[It is a reminder again how poor a job the supposedly godless Soviet Union did of suppressing -- much less -- destroying institutionalized religion, this institution -- like the Russian Orthodox Church -- emerging more powerful than ever after the fall of that system.]
When the clock ticks down to Bugadze making his decision -- whether or not to formally and publicly apologize at a church-organized press conference, as he is pressured to do -- the pervasive power of the church really comes to the fore (even as the outcome is then almost anticlimactic).
Bugadze's encounter with the high and mighty -- there's an audience and meal with Shevardnadze, too, as well as meetings with the church patriarch (and his entourage) -- have an element of the comic in the absurdities of the situations, all involving a lot of the play-acting of power (and supposed concern).
Yet the country is also shaped by them: Shevardnadze's long-lasting dominance over his homeland, and the corruption around him, are a significant part of the backdrop, seeping into all aspects of Georgian life -- all then upturned when his regime suddenly crumbles.
Bugadze's account is very much personal, focused on his own experiences -- including a brief stint in the military reserves (unbelievably high blood pressure then keeping him away from any active duty) -- but in the small country the ripple effects of seemingly any and all events -- in politics, religion, and on TV (depending also on the channel ...) -- reverberate across the nation, into everyone's lives.
პატარა ქვეყანა is an entertaining if rather long (and occasionally longwinded) ramble through recent Georgian history and life, closely focused on the young author's life (with a few flashes to his much younger and also more recent day).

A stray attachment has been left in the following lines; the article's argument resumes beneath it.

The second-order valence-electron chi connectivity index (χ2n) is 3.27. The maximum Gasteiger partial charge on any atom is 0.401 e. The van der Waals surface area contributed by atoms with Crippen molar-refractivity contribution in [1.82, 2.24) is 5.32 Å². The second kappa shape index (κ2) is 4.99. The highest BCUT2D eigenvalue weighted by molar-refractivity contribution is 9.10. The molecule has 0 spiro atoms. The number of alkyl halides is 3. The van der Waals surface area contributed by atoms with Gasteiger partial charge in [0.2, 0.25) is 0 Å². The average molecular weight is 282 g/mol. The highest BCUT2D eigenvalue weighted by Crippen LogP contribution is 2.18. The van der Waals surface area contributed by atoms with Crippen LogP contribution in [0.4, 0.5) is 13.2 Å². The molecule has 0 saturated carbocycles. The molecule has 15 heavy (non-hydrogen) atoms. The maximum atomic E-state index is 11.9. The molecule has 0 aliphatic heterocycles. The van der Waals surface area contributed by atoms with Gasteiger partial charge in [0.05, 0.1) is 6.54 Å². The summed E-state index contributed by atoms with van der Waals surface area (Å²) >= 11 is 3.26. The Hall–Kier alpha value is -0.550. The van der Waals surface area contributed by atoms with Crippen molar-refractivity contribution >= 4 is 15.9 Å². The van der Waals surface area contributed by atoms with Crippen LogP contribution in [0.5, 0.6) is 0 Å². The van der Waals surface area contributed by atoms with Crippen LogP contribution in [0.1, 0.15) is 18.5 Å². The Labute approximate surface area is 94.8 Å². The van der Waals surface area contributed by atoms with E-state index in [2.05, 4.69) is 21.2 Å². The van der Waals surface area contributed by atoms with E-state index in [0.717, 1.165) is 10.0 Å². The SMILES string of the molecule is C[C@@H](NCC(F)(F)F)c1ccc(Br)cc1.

While the scandal is front and center throughout most of the novel, the story which all this fuss is about remains mostly in the background, which seems a bit of a shame -- though of course also accurately reflects the scandal, which wasn't so much about the literary text per se but rather about power (and who gets to decide for and over others) and about (the absurd notions that are) national and religious pride and feelings.
When Bugadze amusingly tries to explain to the patriarch that his story is simply: 'a fictional game, a text in the style of postmodernism' the patriarch responds: 'These -isms are dangerous' -- and one might wish that Bugadze had pushed that concept and conflict more strongly.
On the other hand, the situation blowing up around the story is so blatant that Bugadze's approach -- detail-focused on the everyday, rather than the real 'issues' (since they aren't very real, beyond the obvious) -- does make for what is likely a deeper and richer portrait of the country; the title translates as 'The Small Country', and that's what Bugadze captures and presents, warts and all.
It makes for a fine state-of-the-nation novel, during a time of rapid evolution (in some though certainly not all ways ...).
- M.A.Orthofer, 11 June 2019
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Other books by Lasha Bugadze under review:
Other books of interest under review:
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About the Author:
Georgian author Lasha Bugadze (ლაშა ბუღაძე) was born in 1977.
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© 2019 the complete review